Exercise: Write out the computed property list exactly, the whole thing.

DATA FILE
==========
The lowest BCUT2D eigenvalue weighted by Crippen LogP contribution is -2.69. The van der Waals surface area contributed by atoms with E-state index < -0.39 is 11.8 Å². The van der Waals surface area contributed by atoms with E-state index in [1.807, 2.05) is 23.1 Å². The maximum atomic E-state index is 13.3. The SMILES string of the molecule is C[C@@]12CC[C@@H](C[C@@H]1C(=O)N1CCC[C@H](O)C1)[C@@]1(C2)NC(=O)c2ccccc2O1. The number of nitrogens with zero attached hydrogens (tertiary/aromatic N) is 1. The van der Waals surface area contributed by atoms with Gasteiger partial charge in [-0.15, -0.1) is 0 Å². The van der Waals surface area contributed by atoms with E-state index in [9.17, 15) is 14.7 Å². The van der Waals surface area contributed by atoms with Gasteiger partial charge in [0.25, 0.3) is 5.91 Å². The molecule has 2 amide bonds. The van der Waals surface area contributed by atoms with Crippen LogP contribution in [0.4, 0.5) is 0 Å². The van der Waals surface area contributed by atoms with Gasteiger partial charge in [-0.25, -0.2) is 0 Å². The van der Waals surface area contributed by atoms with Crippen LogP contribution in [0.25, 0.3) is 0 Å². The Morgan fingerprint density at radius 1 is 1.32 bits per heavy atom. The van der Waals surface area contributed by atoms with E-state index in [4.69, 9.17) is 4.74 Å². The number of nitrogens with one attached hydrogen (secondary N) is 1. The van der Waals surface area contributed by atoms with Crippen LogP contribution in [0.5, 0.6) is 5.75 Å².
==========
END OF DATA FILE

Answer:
The lowest BCUT2D eigenvalue weighted by Crippen LogP contribution is -2.69. The van der Waals surface area contributed by atoms with E-state index < -0.39 is 11.8 Å². The van der Waals surface area contributed by atoms with E-state index in [1.807, 2.05) is 23.1 Å². The maximum atomic E-state index is 13.3. The SMILES string of the molecule is C[C@@]12CC[C@@H](C[C@@H]1C(=O)N1CCC[C@H](O)C1)[C@@]1(C2)NC(=O)c2ccccc2O1. The number of nitrogens with zero attached hydrogens (tertiary/aromatic N) is 1. The van der Waals surface area contributed by atoms with Gasteiger partial charge in [-0.15, -0.1) is 0 Å². The van der Waals surface area contributed by atoms with E-state index in [9.17, 15) is 14.7 Å². The van der Waals surface area contributed by atoms with Gasteiger partial charge in [0.25, 0.3) is 5.91 Å². The molecule has 2 amide bonds. The van der Waals surface area contributed by atoms with Crippen LogP contribution in [0.4, 0.5) is 0 Å². The van der Waals surface area contributed by atoms with Gasteiger partial charge in [-0.25, -0.2) is 0 Å². The van der Waals surface area contributed by atoms with Crippen LogP contribution in [0.25, 0.3) is 0 Å². The Morgan fingerprint density at radius 1 is 1.32 bits per heavy atom. The van der Waals surface area contributed by atoms with E-state index in [4.69, 9.17) is 4.74 Å². The number of nitrogens with one attached hydrogen (secondary N) is 1. The van der Waals surface area contributed by atoms with Crippen LogP contribution in [0.5, 0.6) is 5.75 Å².